This is the beauty of the ESP that many fail to realize. In the long run it can be very profitable, and thanks to the wonders of dollar cost averaging almost impossible to loose. Unless the company disappears, at which point you have a lot more problems ( however your investment loss can be mitigated, so long as you sell your shares every know and then.. think average price). The other great thing about the ESP is that you control it. Unlike a pension plan which it tailored for the middle ( and as we have witnessed in the last few years was too risky), you can manage the money how you or your investment advisor see fit.
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Re: I did some math concerning our ESP...

#5 Post by skyhigh » Thu Jul 23, 2009 7:29 am

The problem with the ESP is this, I'm in my 3rd year and still have not been able to sell a single share. Simply because when I started the stock was really high and the ESP purchases have now made my "average" breakeven price of $14.40. As you all know the stock hasn't changed much in the last 6-8 months hovering around $10. Good thing I didn't take the advise of others and borrowed money from a bank to supplement income in the first year in order to purchase full ESP. Would be really hooped right about now. Some people even figured out that the stock would have to devalue more than 50% in order for you to lose money but don't forget that you have already paid your taxes to the government so depending on your tax bracket, it would be closer to 30% for you to lose money.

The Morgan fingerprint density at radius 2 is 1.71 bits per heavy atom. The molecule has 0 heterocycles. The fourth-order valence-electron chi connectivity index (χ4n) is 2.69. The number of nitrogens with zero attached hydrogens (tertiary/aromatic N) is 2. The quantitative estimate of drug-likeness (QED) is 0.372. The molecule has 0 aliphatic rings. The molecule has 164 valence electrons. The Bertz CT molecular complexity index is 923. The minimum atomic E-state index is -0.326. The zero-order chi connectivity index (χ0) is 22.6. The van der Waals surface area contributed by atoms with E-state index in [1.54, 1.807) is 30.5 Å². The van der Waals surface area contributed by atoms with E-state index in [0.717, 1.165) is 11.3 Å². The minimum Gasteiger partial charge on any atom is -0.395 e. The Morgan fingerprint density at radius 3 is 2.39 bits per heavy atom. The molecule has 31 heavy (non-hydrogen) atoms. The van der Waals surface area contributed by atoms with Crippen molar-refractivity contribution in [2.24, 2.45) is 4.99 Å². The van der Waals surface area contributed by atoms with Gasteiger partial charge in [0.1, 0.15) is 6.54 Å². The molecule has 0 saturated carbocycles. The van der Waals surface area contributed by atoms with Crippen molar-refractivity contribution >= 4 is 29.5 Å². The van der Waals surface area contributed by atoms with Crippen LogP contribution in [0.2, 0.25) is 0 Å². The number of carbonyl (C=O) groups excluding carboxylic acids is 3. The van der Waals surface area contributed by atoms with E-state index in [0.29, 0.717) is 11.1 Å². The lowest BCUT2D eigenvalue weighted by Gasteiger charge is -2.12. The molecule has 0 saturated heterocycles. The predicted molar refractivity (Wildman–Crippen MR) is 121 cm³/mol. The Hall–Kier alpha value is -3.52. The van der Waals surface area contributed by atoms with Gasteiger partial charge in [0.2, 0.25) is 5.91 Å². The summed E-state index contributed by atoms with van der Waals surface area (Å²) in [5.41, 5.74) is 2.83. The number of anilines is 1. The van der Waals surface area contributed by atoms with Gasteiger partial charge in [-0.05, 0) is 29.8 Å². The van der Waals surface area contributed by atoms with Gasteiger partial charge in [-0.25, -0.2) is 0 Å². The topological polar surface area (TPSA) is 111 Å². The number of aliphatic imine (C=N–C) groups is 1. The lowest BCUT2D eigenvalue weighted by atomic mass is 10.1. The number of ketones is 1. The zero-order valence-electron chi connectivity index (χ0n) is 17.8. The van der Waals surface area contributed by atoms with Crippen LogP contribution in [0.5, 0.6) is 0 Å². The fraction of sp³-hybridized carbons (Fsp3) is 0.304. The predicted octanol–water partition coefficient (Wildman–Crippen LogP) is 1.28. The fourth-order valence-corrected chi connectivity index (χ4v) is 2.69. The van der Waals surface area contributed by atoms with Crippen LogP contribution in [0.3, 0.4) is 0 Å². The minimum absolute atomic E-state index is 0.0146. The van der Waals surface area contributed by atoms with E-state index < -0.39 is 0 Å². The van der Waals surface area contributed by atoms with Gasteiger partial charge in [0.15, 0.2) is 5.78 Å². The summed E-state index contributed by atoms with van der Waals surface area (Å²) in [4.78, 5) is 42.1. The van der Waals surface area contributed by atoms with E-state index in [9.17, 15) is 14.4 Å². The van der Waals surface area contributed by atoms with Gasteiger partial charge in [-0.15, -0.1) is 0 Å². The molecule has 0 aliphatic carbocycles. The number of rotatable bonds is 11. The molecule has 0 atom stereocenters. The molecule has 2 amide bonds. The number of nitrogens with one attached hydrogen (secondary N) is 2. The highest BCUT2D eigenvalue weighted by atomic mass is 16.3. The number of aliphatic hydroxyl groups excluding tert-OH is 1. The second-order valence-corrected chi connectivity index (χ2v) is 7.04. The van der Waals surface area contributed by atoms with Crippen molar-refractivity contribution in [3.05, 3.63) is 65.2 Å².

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Re: I did some math concerning our ESP...

#6 Post by sarg » Thu Jul 23, 2009 7:49 am

skyhigh wrote:The problem with the ESP is this, I'm in my 3rd year and still have not been able to sell a single share. Simply because when I started the stock was really high and the ESP purchases have now made my "average" breakeven price of $14.40. As you all know the stock hasn't changed much in the last 6-8 months hovering around $10. Good thing I didn't take the advise of others and borrowed money from a bank to supplement income in the first year in order to purchase full ESP. Would be really hooped right about now. Some people even figured out that the stock would have to devalue more than 50% in order for you to lose money but don't forget that you have already paid your taxes to the government so depending on your tax bracket, it would be closer to 30% for you to lose money.